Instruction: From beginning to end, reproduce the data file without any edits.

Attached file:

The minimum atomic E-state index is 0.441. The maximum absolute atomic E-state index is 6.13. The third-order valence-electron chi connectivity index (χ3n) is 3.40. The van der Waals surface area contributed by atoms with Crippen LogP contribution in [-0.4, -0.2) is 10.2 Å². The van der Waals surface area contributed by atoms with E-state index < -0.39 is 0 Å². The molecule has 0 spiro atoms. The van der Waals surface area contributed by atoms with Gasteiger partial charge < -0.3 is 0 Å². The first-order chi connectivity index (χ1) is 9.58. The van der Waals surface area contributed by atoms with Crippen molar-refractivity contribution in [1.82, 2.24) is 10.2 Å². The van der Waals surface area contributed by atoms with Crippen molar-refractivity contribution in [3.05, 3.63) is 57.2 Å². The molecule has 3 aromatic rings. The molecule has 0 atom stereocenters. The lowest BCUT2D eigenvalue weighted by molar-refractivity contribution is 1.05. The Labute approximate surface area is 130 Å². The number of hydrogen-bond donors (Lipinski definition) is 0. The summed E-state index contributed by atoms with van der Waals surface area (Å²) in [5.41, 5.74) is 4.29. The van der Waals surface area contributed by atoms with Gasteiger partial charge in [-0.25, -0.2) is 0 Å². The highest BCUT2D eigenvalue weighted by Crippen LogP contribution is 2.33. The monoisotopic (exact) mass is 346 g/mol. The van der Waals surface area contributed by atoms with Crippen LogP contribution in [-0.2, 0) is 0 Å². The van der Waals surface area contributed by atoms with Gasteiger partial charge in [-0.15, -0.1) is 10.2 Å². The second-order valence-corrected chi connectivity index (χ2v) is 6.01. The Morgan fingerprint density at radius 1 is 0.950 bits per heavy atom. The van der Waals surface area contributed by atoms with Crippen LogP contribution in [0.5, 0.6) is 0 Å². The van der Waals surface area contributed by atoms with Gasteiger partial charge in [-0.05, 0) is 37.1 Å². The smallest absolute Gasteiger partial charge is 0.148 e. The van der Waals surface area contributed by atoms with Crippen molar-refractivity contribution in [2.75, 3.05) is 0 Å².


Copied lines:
The minimum atomic E-state index is 0.441. The maximum absolute atomic E-state index is 6.13. The third-order valence-electron chi connectivity index (χ3n) is 3.40. The van der Waals surface area contributed by atoms with Crippen LogP contribution in [-0.4, -0.2) is 10.2 Å². The van der Waals surface area contributed by atoms with E-state index < -0.39 is 0 Å². The molecule has 0 spiro atoms. The van der Waals surface area contributed by atoms with Gasteiger partial charge < -0.3 is 0 Å². The first-order chi connectivity index (χ1) is 9.58. The van der Waals surface area contributed by atoms with Crippen molar-refractivity contribution in [1.82, 2.24) is 10.2 Å². The van der Waals surface area contributed by atoms with Crippen molar-refractivity contribution in [3.05, 3.63) is 57.2 Å². The molecule has 3 aromatic rings. The molecule has 0 atom stereocenters. The lowest BCUT2D eigenvalue weighted by molar-refractivity contribution is 1.05. The Labute approximate surface area is 130 Å². The number of hydrogen-bond donors (Lipinski definition) is 0. The summed E-state index contributed by atoms with van der Waals surface area (Å²) in [5.41, 5.74) is 4.29. The van der Waals surface area contributed by atoms with Gasteiger partial charge in [-0.25, -0.2) is 0 Å². The highest BCUT2D eigenvalue weighted by Crippen LogP contribution is 2.33. The monoisotopic (exact) mass is 346 g/mol. The van der Waals surface area contributed by atoms with Crippen LogP contribution in [-0.2, 0) is 0 Å². The van der Waals surface area contributed by atoms with Gasteiger partial charge in [-0.15, -0.1) is 10.2 Å². The second-order valence-corrected chi connectivity index (χ2v) is 6.01. The Morgan fingerprint density at radius 1 is 0.950 bits per heavy atom. The van der Waals surface area contributed by atoms with Crippen LogP contribution in [0.5, 0.6) is 0 Å². The van der Waals surface area contributed by atoms with Gasteiger partial charge in [-0.05, 0) is 37.1 Å². The smallest absolute Gasteiger partial charge is 0.148 e. The van der Waals surface area contributed by atoms with Crippen molar-refractivity contribution in [2.75, 3.05) is 0 Å².